In the second part of the novel, things are only apparently more immediate. We sit with the narrator in a hospital’s radiation department, where her mother was treated—but it’s a year after her death, and the diaristic notes are being written at some debilitating remove: “I feel the same lethargy I felt a year ago. The same fog in the head. . . . I’ve only been in this room for five minutes and I want to leave.” Instead of yielding to this effort to revisit the past, the narrative emerges in fragments and half-formed anecdotes: her mother traveling to New York (where the narrator has been living) after the first diagnosis, her erratically optimistic urge to buy an apartment in Brooklyn, her physical decline that makes her look at first like a skinny adolescent. And, inevitably, her death, which the narrator is not in the room for—because she thinks her mother, slipping into delirium and unconsciousness, already no longer exists.
This last is an example of something Ybarra is very good at: describing a failure to adequately face the reality of death, which sometimes happens when a young adult loses a parent. A sort of bravura intervenes between the orphan and the event. The narrator’s father has buried the fact of his own father’s violent death, claims it affected him not at all—his daughter, in turn, both keeps her mother’s demise at a distance, and exaggerates its implications: “I didn’t think about death. Or not much. Now I believe that the standard is to die before one’s time.” Such reflections, however, are afforded little space in The Dinner Guest; mostly the book proceeds in a neutrally reporting register: the structure may be fragmentary, but the writing is deliberately flat and muted, tending to the present tense and a simple past, quite untroubled by lyricism, irony, or despair. (Perhaps it is uncharitable also to note, in a book about violent and protracted loss of life, and the struggle to come to terms with such, that Ybarra portrays her family’s obvious privilege as if it were a simple fact of nature.)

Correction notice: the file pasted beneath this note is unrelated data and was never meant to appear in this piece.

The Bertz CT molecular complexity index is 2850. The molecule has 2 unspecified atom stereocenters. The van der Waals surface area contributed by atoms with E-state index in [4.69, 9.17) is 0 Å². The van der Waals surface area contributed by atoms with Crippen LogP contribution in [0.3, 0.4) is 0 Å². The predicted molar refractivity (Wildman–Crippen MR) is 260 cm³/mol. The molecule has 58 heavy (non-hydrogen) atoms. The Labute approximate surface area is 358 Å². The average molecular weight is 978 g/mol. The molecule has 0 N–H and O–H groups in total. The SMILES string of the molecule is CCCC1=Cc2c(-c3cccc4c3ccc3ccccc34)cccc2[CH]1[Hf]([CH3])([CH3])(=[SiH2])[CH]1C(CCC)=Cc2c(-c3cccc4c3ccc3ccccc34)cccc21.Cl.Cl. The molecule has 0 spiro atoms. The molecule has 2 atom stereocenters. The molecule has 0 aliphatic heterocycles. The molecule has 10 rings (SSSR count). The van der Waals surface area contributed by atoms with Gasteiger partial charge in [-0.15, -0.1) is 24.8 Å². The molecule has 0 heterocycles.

There are places in The Dinner Guest where Ybarra seems to aspire to a more self-conscious literary project. On a very few occasions, she gives us on the page the visual evidence she’s discussing in the text: two photographs of her father still handcuffed, a screenshot from her search for pictures of her mother. At such moments, author and narrator seem inseparable and equally at sea amid the evidence, both looking for images or artefacts that will secure the story. What are we to make, though, of Ybarra’s (or is it only her character’s?) retelling of the death of Robert Walser, whose 1917 novella The Walk she has been reading, and her decision to reprint a famous photograph of his corpse lying in the snow? It seems like simple overreach: a book that has kept its own two narratives at such curious distance now invoking a work, and an image, that will supply some missing insight or profundity. The more generous reading is that the awkwardness belongs not to Ybarra, but to a character she knows, and wants us to know, is not telling us all she could or should have.
Brian Dillon’s Essayism is published by New York Review Books, and his memoir In the Dark Room was recently reissued by Fitzcarraldo Editions. He is working on a book about sentences.